- The need for a left internationalist trade policy
Trade is the lynchpin of the global economic system. What we trade, how we trade it and with whom is central to understanding economic power. And it is at the centre of the political and economic crisis now gripping European and American politics. My argument is that, unless the left can develop a model to replace corporate globalisation that resonates with the many people currently marginalised by neoliberalism, we face a dark future.
While few people directly cited trade in Britain’s EU referendum campaign, the issues that dominated it - immigration, deindustrialisation, public services, financial power and inequality - all directly relate to the global trade system we live under. Trade will also be at the centre of the Brexit negotiations over the next few years.
The type of deals Britain signs will dictate much of what happens to our [End Page 74] economy. And, although left-wing forces have been working hard to defeat mega corporate trade deals like TTIP (the Transatlantic Trade & Investment Partnership between the US and EU), it is still the right that leads the debate on trade.
The widespread capitulation of social democracy to neoliberalism in the 1990s is the main reason that today’s left lacks a clearly articulated alternative which could resonate with potential supporters - whether in the internationalist remain camp or the protectionist leave camp. We urgently need a clear left strategy and vision for a trade system which promotes more democratic public services, improves social and environmental protection, and at the same time preserves and expands free movement of people and a genuine regional and international cooperation.
A short history of trade deals
Resistance to the free trade deals of the 1990s began with the Zapatistas on New Year’s Day 1994; they were rightly concerned that the North American Free Trade Agreement (NAFTA) - which came into force that day - would wipe out peasant farmers, and force them into sweatshops along the US border. The anti-globalisation movement (or, more correctly, the anti-neoliberal globalisation movement) went on to bring together western liberals, socialists, anarchists, environmentalists and feminists in a diverse movement which allied with countries in the global South in an attempt to reinvent an internationalist democratic left politics. At the centre of the struggle was the issue of ‘free trade’ - that universal ‘good’ that became a vehicle for the limitless expansion of corporate power into every corner of our lives.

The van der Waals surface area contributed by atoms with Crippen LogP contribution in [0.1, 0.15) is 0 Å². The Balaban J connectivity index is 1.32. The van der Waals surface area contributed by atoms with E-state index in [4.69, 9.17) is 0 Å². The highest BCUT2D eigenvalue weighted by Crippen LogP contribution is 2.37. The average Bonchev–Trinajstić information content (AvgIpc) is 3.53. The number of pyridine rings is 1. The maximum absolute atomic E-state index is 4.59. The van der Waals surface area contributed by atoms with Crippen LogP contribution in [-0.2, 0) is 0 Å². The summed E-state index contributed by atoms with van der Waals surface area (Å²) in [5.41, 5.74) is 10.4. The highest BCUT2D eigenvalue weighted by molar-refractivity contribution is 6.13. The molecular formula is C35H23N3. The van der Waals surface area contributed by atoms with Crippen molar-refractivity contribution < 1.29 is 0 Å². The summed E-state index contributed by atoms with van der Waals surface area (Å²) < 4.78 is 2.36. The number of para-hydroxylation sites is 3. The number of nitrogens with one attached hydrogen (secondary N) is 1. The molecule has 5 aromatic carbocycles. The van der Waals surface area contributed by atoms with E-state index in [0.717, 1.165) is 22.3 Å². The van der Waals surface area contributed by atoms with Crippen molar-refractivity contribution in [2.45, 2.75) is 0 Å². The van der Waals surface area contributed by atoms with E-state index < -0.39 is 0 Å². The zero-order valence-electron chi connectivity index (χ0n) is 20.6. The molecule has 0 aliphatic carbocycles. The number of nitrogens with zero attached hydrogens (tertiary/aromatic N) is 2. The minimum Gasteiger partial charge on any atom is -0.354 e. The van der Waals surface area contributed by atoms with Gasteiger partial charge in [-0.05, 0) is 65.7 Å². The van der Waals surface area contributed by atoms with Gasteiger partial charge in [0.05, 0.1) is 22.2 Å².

The movement had a number of successes, including the abandonment of the Multilateral Agreement on Investment in 1998, and the great difficulties encountered by those attempting to ‘reform’ the World Trade Organisation’s rules that began in Doha in 2001. It has drawn attention to the machinations of corporate globalisation, and shone a light on the institutions that have been created to govern the world economy (the G8, WTO, IMF, World Bank). What’s more, it did this while remaining outward-looking, and driven by a sense of international solidarity, something which is, in practice, missing from most of today’s left. But social democrats didn’t listen. Their conversion to neoliberalism, especially acute under Clinton and Blair, led the centre-left to see free trade not simply as a necessary evil but as a key mechanism for making the poor richer. [End Page 75]
In the end big business gave up on the WTO as a space to ‘get things done’. Not just the pink tide governments of Latin America, but also China and India proved hostile to a neoliberal agenda dominated by the west. So a new strategy was adopted, based on regional trade deals - a series of four massive deals is currently on the international negotiating table, deals that seek to incorporate all the policies big business has been seeking for the last twenty years, locking together to cover vast swathes of the world.
The Transpacific Partnership (TPP) covers Pacific Rim countries from the US, Japan and Australia to Vietnam, Chile and Peru. The Transatlantic Partnership (TTIP) comprises the US and EU. CETA (which has now been signed by the EU Council but faces obstacles in ratification by individual member states) covers the EU and Canada...